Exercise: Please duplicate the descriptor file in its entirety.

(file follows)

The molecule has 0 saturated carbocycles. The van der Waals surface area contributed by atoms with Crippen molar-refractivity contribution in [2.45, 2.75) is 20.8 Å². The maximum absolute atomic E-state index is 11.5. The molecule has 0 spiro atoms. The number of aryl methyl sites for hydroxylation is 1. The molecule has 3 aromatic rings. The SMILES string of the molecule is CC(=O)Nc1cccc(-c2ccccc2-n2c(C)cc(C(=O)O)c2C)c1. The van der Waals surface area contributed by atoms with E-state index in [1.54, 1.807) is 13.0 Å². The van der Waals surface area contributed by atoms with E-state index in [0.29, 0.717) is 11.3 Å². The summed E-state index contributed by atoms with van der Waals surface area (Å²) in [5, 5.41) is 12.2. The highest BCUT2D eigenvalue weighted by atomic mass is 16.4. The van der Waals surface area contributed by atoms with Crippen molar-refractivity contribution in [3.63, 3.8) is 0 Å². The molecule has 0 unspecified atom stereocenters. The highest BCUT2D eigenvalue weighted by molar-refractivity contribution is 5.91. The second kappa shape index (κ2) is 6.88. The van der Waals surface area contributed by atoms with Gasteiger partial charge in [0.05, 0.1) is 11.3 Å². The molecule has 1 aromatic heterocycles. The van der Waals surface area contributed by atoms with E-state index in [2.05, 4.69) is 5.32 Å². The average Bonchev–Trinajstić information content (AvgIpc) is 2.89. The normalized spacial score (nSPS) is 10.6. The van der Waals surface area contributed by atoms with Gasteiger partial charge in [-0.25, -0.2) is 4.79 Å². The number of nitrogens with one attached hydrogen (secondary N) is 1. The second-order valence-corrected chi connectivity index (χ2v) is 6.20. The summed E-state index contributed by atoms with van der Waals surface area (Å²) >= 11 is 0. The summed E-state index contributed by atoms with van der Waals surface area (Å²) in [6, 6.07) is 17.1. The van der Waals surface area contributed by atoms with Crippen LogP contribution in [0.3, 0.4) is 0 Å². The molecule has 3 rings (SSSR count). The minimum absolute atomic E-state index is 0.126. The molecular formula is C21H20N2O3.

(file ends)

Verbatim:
The molecule has 0 saturated carbocycles. The van der Waals surface area contributed by atoms with Crippen molar-refractivity contribution in [2.45, 2.75) is 20.8 Å². The maximum absolute atomic E-state index is 11.5. The molecule has 0 spiro atoms. The number of aryl methyl sites for hydroxylation is 1. The molecule has 3 aromatic rings. The SMILES string of the molecule is CC(=O)Nc1cccc(-c2ccccc2-n2c(C)cc(C(=O)O)c2C)c1. The van der Waals surface area contributed by atoms with E-state index in [1.54, 1.807) is 13.0 Å². The van der Waals surface area contributed by atoms with E-state index in [0.29, 0.717) is 11.3 Å². The summed E-state index contributed by atoms with van der Waals surface area (Å²) in [5, 5.41) is 12.2. The highest BCUT2D eigenvalue weighted by atomic mass is 16.4. The van der Waals surface area contributed by atoms with Crippen molar-refractivity contribution in [3.63, 3.8) is 0 Å². The molecule has 0 unspecified atom stereocenters. The highest BCUT2D eigenvalue weighted by molar-refractivity contribution is 5.91. The second kappa shape index (κ2) is 6.88. The van der Waals surface area contributed by atoms with Gasteiger partial charge in [0.05, 0.1) is 11.3 Å². The molecule has 1 aromatic heterocycles. The van der Waals surface area contributed by atoms with E-state index in [2.05, 4.69) is 5.32 Å². The average Bonchev–Trinajstić information content (AvgIpc) is 2.89. The normalized spacial score (nSPS) is 10.6. The van der Waals surface area contributed by atoms with Gasteiger partial charge in [-0.25, -0.2) is 4.79 Å². The number of nitrogens with one attached hydrogen (secondary N) is 1. The second-order valence-corrected chi connectivity index (χ2v) is 6.20. The summed E-state index contributed by atoms with van der Waals surface area (Å²) >= 11 is 0. The summed E-state index contributed by atoms with van der Waals surface area (Å²) in [6, 6.07) is 17.1. The van der Waals surface area contributed by atoms with Crippen LogP contribution in [0.3, 0.4) is 0 Å². The molecule has 3 rings (SSSR count). The minimum absolute atomic E-state index is 0.126. The molecular formula is C21H20N2O3.